A question I’ve been asked many times over the last five years has been “What do they mean by ‘direct supervision’? Does that mean I can’t even make a head call or get a snack?”. This is in reference to the relationship between an apprentice mate/steersman and a master, mate or pilot of towing vessels, and how they may be used in a watch-standing role. The fact is that an apprentice mate/steersman has no legal standing at all within any watch schedule. They’re qualified to do nothing but be a trainee and the “license” they are granted is really only a learner’s permit. I’ll pull a quote from the Coast Guard’s final rule for Licensing and Manning for Officers of Towing Vessels, published in the Federal Register on June 17, 2003. This one comes from the Apprentice Mate (Steersman) section at the bottom of column 3 on page 1: “One comment asked whether we consider an apprentice mate (steersman) to be an officer of a towing vessel. As we stated in previous preambles, we do not.” So no, you can’t legally leave them alone on watch, not even for a minute. No head calls, no sandwich breaks. Nada.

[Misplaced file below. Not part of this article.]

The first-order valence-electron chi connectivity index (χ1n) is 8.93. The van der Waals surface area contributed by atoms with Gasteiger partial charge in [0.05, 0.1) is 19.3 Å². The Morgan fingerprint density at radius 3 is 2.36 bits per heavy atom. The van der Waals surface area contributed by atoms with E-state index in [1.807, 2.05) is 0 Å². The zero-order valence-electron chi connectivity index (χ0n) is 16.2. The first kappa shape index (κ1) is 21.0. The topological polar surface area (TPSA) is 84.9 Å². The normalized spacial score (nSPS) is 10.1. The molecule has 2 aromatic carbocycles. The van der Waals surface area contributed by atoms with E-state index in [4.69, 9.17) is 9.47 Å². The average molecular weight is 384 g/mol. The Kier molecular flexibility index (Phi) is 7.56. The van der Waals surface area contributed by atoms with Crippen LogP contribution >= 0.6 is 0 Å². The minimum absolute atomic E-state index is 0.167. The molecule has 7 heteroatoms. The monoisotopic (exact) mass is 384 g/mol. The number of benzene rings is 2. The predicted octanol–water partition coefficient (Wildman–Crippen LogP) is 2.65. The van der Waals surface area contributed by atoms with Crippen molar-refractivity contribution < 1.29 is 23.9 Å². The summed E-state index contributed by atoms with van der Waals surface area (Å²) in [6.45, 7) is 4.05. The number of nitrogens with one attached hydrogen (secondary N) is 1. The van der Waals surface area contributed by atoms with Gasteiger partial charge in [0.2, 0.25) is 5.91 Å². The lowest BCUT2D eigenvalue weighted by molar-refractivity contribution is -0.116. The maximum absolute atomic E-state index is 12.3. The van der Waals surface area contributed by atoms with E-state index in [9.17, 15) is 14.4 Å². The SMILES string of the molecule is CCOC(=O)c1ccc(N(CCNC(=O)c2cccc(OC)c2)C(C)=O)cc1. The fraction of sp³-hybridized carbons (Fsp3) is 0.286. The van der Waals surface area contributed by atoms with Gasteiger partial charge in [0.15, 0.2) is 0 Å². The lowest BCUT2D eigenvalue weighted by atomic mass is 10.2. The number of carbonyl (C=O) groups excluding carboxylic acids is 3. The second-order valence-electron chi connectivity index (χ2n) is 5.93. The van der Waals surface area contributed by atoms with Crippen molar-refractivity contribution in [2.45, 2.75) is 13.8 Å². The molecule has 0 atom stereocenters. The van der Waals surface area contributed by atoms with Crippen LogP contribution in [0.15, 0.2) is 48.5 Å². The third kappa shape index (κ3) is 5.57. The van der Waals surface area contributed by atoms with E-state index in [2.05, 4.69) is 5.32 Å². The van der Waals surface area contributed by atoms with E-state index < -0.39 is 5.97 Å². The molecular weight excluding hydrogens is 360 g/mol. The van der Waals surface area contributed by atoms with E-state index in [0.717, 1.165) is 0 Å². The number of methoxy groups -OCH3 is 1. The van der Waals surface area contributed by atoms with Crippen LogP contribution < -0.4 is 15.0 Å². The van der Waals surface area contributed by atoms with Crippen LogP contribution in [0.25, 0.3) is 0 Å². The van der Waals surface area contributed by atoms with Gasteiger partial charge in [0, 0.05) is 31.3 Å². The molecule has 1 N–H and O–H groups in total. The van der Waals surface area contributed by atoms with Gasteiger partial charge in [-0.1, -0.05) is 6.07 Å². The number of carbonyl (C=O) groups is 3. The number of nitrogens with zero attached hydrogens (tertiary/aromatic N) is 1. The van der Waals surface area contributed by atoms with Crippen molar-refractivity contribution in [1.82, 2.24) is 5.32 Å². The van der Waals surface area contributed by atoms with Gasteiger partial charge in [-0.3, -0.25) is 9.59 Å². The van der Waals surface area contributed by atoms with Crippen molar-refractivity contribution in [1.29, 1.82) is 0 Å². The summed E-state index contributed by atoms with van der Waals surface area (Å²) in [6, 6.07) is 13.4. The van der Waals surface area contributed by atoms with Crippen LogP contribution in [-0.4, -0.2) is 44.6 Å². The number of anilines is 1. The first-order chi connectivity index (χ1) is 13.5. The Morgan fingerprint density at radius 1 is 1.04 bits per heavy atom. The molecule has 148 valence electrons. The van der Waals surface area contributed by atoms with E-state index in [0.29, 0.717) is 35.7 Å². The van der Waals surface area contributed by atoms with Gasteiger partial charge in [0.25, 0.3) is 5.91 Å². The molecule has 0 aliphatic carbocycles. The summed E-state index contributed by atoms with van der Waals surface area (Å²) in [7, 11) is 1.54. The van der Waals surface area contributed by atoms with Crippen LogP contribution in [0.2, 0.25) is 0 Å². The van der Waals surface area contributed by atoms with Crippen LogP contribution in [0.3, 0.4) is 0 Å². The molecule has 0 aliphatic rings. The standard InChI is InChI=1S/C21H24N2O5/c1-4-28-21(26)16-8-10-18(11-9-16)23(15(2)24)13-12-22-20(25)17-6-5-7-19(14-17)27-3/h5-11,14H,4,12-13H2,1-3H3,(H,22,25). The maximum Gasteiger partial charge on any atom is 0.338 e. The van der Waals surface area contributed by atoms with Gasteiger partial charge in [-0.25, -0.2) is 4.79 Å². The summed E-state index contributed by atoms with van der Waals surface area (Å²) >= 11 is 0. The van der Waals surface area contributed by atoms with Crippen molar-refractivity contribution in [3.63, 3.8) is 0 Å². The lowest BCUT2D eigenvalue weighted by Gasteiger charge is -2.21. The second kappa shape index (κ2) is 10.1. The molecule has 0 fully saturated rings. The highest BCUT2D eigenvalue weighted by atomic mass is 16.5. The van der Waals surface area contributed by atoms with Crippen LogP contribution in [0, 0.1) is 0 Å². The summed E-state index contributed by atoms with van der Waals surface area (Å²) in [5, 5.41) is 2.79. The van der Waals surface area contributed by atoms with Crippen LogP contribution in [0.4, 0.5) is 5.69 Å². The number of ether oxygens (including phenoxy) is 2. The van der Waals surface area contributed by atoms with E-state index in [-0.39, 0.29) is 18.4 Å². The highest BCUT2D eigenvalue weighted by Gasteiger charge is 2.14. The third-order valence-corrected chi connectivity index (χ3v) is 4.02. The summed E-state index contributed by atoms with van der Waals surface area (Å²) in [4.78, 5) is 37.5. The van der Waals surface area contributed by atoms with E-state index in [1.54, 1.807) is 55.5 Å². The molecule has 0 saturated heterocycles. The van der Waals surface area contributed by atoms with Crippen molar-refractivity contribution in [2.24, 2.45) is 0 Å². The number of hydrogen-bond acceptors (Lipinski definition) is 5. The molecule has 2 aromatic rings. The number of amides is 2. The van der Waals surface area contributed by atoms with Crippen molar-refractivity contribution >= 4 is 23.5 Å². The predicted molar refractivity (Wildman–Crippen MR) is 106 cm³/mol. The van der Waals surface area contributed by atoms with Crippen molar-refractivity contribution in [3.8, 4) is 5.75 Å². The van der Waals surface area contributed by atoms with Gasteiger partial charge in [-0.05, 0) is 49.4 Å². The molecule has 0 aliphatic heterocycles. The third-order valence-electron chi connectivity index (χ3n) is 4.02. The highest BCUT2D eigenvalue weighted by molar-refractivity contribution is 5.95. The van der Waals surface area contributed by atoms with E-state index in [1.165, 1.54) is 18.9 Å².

If you’ve been following the saga of the unlucky apprentice mate from the T/V Mel Oliver, now in serious hot water for his role in the collision and oil spill on the Mississippi River this past July, in our News section then you know how bad things can get. I want to make clear that I’m simply stating it the way that it is, not the way I think it should be. If you’re a master, mate or pilot on a towing vessel and are training an apprentice mate/steersman then you are required to keep them under your direct supervision at all times when underway, period. Direct supervision is defined by the Coast Guard as the licensed officer of the watch being physically present with the trainee. Is that clear enough?
For the record, I’ll quote from the Assessment section in the first column of page 2: “One comment asked whether direct supervision by a licensed master or mate (pilot) required that officer to be physically present. Yes, it means physically present and more directly supervising the apprentice mate (steersman).” That should pretty well clear up any doubt as to the Coast Guard’s position on this issue, and as far as I know nothing has changed on that point since the final rule was published.
Does this regulation reflect the reality of human physiology, manning standards, the two-watch system, and the living and working conditions aboard the typical towing vessel? Not at all. It’s as far removed from our practical reality as it can be. But, ridiculous or not, it’s the applicable regulation nonetheless. Deal with it as you will.